New year, new tips: Email etiquette

Hey. How’s it going? Are you busy? Are you so busy you want to email your professor asking them to send you today’s assignment you seem to have misplaced? Well, before you press ‘send,’ maybe you should rewrite that email.

Here are some tips to writing emails to your professors (and to your colleagues).

  • Always check Inquire to make sure your course materials are not published before you email your professor, asking for course materials. Chances are those articles and assignments are already there- you’re just not looking hard enough for them.
  • Use a meaningful and short subject line. If the email is about a class, mention that specific course number and time it takes place.
  • Be concise and to the point.
  • Use proper spelling, grammar and punctuation. Remember- this email is meant to convey a message, so be sure it does so properly. Also, sarcasm is hard to read in an email, so it’s best if you don’t attempt it.
  • Don’t make it personal, especially overly personal. Maintain a professional attitude when writing your professors; always use your professors’ proper title: Dr. or Prof. and unless invited do not use their first name. They are not your Facebook friends. Think of them as your potential employer and show them the respect they deserve.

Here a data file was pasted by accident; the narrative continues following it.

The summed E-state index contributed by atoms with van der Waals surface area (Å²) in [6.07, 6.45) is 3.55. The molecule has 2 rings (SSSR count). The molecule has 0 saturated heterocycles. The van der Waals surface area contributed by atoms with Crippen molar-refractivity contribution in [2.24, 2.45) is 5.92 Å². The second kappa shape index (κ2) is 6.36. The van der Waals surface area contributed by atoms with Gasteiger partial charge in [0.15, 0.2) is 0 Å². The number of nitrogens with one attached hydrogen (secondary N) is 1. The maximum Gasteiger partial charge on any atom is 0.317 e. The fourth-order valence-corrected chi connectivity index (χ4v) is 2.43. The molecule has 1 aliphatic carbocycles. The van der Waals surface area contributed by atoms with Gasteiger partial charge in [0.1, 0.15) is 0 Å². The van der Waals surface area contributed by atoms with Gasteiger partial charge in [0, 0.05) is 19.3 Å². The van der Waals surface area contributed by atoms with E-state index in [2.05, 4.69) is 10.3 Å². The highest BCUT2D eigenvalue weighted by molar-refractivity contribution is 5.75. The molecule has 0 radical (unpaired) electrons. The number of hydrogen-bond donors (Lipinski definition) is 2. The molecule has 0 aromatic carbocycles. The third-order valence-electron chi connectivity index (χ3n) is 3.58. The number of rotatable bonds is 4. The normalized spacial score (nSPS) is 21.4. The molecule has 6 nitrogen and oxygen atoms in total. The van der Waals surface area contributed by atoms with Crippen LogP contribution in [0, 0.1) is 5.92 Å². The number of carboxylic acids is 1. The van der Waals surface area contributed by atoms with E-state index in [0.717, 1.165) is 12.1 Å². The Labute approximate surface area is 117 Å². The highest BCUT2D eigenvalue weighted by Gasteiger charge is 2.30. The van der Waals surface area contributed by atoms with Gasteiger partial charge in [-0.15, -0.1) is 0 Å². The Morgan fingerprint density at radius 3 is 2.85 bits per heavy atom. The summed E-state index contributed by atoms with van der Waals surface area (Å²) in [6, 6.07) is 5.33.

• Again, be respectful and say things like ‘thank you,’ ‘please,’ and ‘you’re the best professor I’ve ever had.’
  • How many question marks is too many??? More than one. If you ask a question, end it with one question mark, even if you are meaning to imply your frustration. Same can be said of exclamation marks.
  • Be careful with emoticons and abbreviations. Your professor may not know what BOCTAAE means, so “when in doubt, spell it out”.
  • Use a professional font (Times New Roman) in black ink. Teal Curlz font does not convey professionalism.
  • Don’t expect an immediate response to your email. Your professors are very busy, and some of them may not check their email every minute of every day.
  • Use proper structure and layout. Use short paragraphs and blank lines between each paragraph.
  • Read the email before sending.
  • Read it again. And don’t forget to sign your full name.

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